The post-mortem examination into the death of comedian Rik Mayall has come back "inconclusive".
West London Coroner's Court said more tests will have to be carried out to determine the cause of death.
The comic legend was found collapsed at his house in Barnes, south west London by his wife, Barbara Robbin. She said he may have had a fit. The 56-year-old had been diagnosed with epilepsy after suffering a near-fatal quad bike crash.
"Maybe he had a fit, maybe it was his heart. We just don't know," Robbin said.
Their daughter Bonnie, 18, paid an emotional tribute yesterday and said her father was "loved not only by my family, but by many many others".
"We will never forget him and neither will the world," she posted on Facebook.
"R.I.P to the man, the myth, the legend - my wonderful, generous, foul mouthed and hysterical father.
"My idol now and forever."
She added: "We love you daddy."
Meanwhile momentum for his 'forgotten' World Cup song, 'Noble England', is soaring through the charts and has now reached number 11- up 27 places overnight - thanks to a social media campaign being led by Jon Morter. It is competing against former X Factor contestant Ella Henderson's debut single 'Ghost', which is currently on track to take the number one spot on Sunday.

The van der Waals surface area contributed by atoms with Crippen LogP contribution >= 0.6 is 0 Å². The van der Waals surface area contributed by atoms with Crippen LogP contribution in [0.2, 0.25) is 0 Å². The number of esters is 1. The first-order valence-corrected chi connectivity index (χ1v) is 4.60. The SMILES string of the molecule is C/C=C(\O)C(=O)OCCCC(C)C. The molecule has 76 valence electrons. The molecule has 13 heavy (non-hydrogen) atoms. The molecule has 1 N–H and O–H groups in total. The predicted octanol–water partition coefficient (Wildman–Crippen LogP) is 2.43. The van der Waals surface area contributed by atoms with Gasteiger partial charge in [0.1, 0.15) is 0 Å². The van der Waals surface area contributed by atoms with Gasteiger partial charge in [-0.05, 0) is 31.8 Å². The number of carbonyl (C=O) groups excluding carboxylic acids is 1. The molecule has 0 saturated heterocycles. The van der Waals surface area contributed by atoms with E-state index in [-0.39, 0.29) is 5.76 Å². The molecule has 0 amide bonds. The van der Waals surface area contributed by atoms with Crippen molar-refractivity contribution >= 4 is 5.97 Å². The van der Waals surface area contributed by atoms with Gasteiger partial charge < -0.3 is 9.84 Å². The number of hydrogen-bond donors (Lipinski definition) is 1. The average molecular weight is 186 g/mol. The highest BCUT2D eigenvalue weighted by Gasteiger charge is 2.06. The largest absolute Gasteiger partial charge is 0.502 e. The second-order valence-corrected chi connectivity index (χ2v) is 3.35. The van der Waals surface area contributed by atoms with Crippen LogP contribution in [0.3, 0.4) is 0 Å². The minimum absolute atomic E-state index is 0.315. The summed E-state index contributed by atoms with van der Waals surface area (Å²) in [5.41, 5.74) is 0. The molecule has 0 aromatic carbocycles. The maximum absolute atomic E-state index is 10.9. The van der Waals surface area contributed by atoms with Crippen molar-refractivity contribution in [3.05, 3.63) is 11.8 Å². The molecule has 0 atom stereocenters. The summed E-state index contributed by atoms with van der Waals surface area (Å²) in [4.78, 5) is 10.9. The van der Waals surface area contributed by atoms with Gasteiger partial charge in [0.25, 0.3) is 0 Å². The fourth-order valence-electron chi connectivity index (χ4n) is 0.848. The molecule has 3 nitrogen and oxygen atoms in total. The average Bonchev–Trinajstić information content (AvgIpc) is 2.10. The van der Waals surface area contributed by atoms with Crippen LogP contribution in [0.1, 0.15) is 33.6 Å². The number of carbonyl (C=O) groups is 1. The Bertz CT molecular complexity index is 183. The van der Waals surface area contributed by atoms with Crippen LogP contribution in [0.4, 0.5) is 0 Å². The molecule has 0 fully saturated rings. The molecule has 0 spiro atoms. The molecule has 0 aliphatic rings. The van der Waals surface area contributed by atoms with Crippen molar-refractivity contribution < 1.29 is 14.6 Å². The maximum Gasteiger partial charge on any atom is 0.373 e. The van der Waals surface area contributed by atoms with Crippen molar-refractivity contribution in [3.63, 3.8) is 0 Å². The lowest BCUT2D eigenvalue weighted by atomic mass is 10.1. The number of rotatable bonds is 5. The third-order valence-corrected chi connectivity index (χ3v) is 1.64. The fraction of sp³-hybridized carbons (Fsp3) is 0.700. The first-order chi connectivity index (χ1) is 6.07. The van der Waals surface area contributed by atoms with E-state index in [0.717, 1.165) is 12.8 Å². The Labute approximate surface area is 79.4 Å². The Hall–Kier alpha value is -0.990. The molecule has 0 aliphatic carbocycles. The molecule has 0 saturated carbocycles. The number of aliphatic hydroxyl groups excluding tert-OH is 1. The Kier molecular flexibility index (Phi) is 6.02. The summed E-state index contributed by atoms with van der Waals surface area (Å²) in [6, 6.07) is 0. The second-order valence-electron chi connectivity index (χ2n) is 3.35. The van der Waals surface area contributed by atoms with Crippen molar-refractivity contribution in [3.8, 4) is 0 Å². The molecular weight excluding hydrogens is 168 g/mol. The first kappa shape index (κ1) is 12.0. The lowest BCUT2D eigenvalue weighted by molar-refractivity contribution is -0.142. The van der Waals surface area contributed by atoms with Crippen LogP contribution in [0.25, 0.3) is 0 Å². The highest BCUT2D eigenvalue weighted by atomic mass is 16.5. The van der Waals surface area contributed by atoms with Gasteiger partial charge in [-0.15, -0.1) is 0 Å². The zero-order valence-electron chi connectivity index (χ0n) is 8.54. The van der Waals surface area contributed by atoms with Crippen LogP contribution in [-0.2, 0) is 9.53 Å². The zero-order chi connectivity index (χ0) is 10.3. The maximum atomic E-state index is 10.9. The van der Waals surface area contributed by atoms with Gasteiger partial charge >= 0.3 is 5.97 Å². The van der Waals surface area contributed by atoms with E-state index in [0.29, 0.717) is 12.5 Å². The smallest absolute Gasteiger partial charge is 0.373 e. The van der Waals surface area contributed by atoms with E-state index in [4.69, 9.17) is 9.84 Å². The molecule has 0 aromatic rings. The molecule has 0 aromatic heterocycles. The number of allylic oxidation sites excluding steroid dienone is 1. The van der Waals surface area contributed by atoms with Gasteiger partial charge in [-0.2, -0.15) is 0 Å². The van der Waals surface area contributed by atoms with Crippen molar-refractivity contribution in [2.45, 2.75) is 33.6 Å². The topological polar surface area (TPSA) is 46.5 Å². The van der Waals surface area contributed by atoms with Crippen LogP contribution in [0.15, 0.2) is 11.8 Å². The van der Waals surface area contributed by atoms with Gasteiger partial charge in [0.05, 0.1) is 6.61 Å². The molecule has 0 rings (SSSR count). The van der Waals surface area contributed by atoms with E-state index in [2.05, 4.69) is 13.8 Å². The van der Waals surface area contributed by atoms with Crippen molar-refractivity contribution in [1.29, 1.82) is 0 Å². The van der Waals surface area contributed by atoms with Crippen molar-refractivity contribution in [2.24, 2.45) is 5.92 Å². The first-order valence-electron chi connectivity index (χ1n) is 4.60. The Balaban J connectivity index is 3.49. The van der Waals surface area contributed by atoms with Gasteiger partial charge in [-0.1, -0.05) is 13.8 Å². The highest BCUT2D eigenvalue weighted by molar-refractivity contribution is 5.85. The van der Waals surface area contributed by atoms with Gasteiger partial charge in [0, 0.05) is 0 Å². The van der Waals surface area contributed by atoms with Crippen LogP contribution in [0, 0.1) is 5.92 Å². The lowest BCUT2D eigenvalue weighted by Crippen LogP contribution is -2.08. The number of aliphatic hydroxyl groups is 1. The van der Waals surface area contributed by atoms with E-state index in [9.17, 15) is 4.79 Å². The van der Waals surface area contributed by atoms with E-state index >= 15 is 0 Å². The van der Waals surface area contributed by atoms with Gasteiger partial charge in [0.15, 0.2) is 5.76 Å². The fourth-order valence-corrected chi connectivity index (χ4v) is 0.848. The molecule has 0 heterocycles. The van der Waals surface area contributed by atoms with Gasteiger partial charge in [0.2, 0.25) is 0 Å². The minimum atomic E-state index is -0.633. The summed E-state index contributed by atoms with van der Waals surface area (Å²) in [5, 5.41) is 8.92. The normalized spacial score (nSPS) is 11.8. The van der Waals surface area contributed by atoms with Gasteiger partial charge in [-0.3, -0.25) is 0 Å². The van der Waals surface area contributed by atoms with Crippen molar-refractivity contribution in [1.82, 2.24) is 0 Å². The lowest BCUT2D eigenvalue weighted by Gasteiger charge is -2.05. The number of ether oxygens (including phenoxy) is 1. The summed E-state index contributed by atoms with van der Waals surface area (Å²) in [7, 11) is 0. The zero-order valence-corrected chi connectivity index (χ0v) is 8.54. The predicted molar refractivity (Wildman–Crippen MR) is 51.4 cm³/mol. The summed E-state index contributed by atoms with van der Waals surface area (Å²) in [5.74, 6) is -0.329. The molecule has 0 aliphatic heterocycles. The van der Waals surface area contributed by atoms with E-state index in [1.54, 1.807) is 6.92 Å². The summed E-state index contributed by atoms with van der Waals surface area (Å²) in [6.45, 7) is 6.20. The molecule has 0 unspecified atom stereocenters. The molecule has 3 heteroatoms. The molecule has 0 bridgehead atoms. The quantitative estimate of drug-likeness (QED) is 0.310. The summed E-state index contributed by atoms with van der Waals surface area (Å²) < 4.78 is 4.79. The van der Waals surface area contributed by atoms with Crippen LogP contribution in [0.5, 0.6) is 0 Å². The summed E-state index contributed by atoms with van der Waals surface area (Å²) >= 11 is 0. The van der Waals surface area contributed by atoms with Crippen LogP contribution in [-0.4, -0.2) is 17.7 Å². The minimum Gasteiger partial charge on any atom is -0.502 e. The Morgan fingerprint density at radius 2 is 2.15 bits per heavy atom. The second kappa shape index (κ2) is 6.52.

He said: "It's a cruel irony that on the eve of the World Cup we have lost him. It's now time for everyone to wake up to this fantastic song."
Morter successfully pushed out former X Factor winner Joe McElderry from reaching the no 1 spot with Rage Against Machine's 'Killing in the Name', in protest against Simon Cowell's commercial juggernaut.
The Football Association quietly dropped the idea of using Take That's 'Greatest Day' featuring Gary Barlow and Michael Owen in the wake of the singer's tax avoidance scandal.